MrAl wrote:As i said in the beginning however, it is possible to do this with ONE extra pin on the connector. This pin would supply a voltage to the charger that tells it specifically what voltage and current and method to use. For example, 0.5v could mean an Li-ion cell that is 4.2v and takes 300ma, and 0.6v could mean 4.2v and 700ma. It depends on how many different cells or devices you need to charge at your home or wherever you have to.
The method you explain above with the third pin. Are you requiring me to also have a third pin on all of my devices that need charging? outputting a certain voltage so when hooked up to my "charger box" I can verify what it is. This would be great if I started this practice from the beginning with all my projects. I will keep this in mind for future projects.

I was hoping there was a way to use the device that needs charging; the load resistance, current voltage of the cell(s) and some way of pulsing the battery with current to determine what is on the other end.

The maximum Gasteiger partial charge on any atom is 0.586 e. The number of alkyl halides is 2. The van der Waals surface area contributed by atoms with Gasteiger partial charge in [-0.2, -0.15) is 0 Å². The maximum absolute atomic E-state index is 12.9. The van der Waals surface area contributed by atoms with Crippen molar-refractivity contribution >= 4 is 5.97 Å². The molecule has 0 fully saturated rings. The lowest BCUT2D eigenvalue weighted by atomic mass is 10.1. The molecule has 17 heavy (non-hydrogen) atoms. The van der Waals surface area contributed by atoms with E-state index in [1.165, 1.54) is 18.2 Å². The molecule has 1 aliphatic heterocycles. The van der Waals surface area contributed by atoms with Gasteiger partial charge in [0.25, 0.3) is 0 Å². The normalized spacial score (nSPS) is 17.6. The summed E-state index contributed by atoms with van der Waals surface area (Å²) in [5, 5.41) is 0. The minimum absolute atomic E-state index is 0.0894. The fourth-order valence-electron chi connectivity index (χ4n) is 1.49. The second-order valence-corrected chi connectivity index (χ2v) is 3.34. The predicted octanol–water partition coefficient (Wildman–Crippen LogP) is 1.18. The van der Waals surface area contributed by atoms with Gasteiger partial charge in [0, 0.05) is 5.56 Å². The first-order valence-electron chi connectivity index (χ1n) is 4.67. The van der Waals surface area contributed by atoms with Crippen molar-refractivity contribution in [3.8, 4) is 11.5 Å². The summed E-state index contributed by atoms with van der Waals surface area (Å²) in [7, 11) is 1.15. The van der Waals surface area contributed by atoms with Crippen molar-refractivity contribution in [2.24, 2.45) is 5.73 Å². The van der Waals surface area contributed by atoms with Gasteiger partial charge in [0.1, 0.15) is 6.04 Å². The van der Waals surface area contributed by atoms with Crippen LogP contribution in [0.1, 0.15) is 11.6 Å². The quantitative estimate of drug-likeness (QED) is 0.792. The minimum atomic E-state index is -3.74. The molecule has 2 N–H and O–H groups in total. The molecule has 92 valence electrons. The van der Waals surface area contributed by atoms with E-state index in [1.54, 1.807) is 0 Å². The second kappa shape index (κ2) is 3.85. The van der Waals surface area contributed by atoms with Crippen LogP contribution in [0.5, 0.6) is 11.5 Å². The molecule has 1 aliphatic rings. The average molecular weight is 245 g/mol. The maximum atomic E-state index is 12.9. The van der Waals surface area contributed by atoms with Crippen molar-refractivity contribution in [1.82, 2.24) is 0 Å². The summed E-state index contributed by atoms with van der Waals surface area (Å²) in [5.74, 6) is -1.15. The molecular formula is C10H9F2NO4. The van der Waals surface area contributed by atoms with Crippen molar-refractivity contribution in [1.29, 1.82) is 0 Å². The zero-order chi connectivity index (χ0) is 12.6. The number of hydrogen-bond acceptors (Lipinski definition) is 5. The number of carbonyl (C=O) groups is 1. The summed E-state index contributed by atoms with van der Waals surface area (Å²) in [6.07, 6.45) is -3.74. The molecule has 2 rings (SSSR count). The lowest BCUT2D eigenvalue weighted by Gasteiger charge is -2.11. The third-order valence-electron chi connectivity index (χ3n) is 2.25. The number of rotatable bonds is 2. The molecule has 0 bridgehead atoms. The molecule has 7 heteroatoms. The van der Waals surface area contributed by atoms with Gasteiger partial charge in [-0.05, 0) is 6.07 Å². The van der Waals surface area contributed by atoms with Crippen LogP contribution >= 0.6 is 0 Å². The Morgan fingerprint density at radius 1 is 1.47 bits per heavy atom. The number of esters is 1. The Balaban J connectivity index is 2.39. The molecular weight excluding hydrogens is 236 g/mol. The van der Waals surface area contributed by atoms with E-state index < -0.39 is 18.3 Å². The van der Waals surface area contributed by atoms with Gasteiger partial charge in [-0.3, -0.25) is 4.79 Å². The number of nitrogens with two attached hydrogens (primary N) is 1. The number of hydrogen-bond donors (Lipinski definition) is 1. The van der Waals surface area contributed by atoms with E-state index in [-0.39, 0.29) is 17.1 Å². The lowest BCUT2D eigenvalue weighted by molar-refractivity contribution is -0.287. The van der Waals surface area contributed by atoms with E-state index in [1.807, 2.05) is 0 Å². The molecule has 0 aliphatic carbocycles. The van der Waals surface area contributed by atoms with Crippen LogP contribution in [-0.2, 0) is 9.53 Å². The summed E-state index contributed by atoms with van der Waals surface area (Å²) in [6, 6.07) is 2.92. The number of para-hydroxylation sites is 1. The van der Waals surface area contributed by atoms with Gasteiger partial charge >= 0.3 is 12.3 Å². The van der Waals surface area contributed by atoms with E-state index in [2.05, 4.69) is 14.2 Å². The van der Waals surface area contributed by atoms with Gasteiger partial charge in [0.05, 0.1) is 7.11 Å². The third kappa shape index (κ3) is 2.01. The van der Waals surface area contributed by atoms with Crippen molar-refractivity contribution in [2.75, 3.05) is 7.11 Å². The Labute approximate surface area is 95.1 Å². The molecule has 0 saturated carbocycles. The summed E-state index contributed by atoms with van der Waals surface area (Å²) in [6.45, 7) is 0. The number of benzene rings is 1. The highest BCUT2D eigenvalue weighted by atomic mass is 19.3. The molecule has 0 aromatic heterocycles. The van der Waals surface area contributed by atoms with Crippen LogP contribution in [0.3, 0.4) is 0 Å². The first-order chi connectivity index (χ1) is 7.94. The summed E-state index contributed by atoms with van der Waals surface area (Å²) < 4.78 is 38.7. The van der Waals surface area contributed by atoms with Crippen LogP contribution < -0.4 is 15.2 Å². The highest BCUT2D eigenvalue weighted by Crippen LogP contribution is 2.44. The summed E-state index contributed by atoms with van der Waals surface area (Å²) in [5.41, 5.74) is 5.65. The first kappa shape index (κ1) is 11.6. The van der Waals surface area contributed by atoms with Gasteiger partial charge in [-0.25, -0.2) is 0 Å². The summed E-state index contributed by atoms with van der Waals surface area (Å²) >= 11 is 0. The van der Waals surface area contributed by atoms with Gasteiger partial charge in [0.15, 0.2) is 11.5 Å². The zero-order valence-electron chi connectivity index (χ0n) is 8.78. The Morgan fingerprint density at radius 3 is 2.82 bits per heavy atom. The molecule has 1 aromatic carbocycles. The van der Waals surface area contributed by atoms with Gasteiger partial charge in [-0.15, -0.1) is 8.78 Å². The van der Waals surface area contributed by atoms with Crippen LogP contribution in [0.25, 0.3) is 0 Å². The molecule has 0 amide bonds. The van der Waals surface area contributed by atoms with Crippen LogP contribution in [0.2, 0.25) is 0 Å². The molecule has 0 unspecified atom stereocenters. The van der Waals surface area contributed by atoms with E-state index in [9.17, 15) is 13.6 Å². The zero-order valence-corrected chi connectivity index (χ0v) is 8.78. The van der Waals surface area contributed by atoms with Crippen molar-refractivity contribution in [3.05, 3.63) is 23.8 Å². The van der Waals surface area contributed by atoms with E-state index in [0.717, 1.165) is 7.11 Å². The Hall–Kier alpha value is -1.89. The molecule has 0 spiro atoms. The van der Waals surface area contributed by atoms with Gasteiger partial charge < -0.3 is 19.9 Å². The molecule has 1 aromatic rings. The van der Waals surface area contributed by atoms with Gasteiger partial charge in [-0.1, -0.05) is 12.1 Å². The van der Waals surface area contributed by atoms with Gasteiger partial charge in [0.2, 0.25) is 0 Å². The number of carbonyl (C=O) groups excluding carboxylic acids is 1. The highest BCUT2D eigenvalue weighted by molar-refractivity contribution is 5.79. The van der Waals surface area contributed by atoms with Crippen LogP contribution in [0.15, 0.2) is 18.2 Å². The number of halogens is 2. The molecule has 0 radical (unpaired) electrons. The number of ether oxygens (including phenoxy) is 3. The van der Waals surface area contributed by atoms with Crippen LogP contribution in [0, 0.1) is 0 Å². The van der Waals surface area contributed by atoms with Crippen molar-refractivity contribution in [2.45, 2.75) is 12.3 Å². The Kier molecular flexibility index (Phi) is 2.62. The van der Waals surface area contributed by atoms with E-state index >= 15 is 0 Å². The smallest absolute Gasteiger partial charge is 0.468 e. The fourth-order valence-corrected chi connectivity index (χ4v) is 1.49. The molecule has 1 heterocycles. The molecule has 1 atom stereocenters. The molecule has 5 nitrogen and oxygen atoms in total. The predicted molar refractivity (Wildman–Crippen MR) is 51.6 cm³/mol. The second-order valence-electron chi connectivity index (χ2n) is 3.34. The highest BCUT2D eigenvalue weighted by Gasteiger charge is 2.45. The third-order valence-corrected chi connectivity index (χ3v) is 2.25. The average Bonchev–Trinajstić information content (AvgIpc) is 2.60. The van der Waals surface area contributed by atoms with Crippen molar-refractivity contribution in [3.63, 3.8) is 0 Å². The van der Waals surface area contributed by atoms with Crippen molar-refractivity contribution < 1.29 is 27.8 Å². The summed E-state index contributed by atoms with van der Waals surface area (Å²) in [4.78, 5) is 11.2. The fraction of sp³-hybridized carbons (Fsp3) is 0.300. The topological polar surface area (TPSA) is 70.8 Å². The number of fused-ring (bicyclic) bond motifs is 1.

Am I dreaming again?

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MrAl
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Re: Detecting a power source

Post by MrAl » Fri May 07, 2010 7:12 am

Hi again,


Well, it is extremely difficult to detect what kind of cell(s) you are dealing with unless maybe you have a very limited number of types and voltages, etc. I guess you have already built a bunch of things but cant you modify them just a little by adding one little resistor? The charger would measure the resistance and that would tell it what way to charge the device.

One of the problems with trying to measure the type of cell(s) with test signals is that the failure mode of one type of cell pack could make it look like a completely different cell pack. I guess a test resistor could go bad too though, but that would be somewhat rare i think, not that it couldnt ever happen though i guess.